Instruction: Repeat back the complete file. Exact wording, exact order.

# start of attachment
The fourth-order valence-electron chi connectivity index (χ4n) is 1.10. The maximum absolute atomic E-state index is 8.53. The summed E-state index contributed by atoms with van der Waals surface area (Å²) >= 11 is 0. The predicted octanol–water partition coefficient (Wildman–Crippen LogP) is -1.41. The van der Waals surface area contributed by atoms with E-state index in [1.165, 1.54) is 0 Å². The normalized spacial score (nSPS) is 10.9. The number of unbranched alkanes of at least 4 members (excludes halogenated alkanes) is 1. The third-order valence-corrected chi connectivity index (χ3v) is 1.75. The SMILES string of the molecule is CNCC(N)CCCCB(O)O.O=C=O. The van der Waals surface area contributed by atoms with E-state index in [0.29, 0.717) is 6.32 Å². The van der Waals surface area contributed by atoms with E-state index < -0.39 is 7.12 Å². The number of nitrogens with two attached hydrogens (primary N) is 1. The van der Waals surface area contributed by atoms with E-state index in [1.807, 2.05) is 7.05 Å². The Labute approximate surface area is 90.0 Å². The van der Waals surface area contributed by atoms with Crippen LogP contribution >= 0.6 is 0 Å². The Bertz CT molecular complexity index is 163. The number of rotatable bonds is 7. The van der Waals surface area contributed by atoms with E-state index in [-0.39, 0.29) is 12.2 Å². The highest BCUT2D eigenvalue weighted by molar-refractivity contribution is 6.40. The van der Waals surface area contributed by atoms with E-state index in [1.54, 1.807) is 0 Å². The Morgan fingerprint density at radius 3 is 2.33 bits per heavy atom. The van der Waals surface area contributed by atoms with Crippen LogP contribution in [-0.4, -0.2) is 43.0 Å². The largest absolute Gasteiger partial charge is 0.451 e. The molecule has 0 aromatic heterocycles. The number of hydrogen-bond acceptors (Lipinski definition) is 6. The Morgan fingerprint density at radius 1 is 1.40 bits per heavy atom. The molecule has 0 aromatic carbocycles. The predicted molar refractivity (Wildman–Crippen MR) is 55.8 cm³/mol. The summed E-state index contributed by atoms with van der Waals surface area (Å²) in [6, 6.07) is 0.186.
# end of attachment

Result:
The fourth-order valence-electron chi connectivity index (χ4n) is 1.10. The maximum absolute atomic E-state index is 8.53. The summed E-state index contributed by atoms with van der Waals surface area (Å²) >= 11 is 0. The predicted octanol–water partition coefficient (Wildman–Crippen LogP) is -1.41. The van der Waals surface area contributed by atoms with E-state index in [1.165, 1.54) is 0 Å². The normalized spacial score (nSPS) is 10.9. The number of unbranched alkanes of at least 4 members (excludes halogenated alkanes) is 1. The third-order valence-corrected chi connectivity index (χ3v) is 1.75. The SMILES string of the molecule is CNCC(N)CCCCB(O)O.O=C=O. The van der Waals surface area contributed by atoms with E-state index in [0.29, 0.717) is 6.32 Å². The van der Waals surface area contributed by atoms with E-state index < -0.39 is 7.12 Å². The number of nitrogens with two attached hydrogens (primary N) is 1. The van der Waals surface area contributed by atoms with E-state index in [1.807, 2.05) is 7.05 Å². The Labute approximate surface area is 90.0 Å². The van der Waals surface area contributed by atoms with Crippen LogP contribution >= 0.6 is 0 Å². The Bertz CT molecular complexity index is 163. The number of rotatable bonds is 7. The van der Waals surface area contributed by atoms with E-state index in [-0.39, 0.29) is 12.2 Å². The highest BCUT2D eigenvalue weighted by molar-refractivity contribution is 6.40. The van der Waals surface area contributed by atoms with E-state index in [1.54, 1.807) is 0 Å². The Morgan fingerprint density at radius 3 is 2.33 bits per heavy atom. The van der Waals surface area contributed by atoms with Crippen LogP contribution in [-0.4, -0.2) is 43.0 Å². The largest absolute Gasteiger partial charge is 0.451 e. The molecule has 0 aromatic heterocycles. The number of hydrogen-bond acceptors (Lipinski definition) is 6. The Morgan fingerprint density at radius 1 is 1.40 bits per heavy atom. The molecule has 0 aromatic carbocycles. The predicted molar refractivity (Wildman–Crippen MR) is 55.8 cm³/mol. The summed E-state index contributed by atoms with van der Waals surface area (Å²) in [6, 6.07) is 0.186.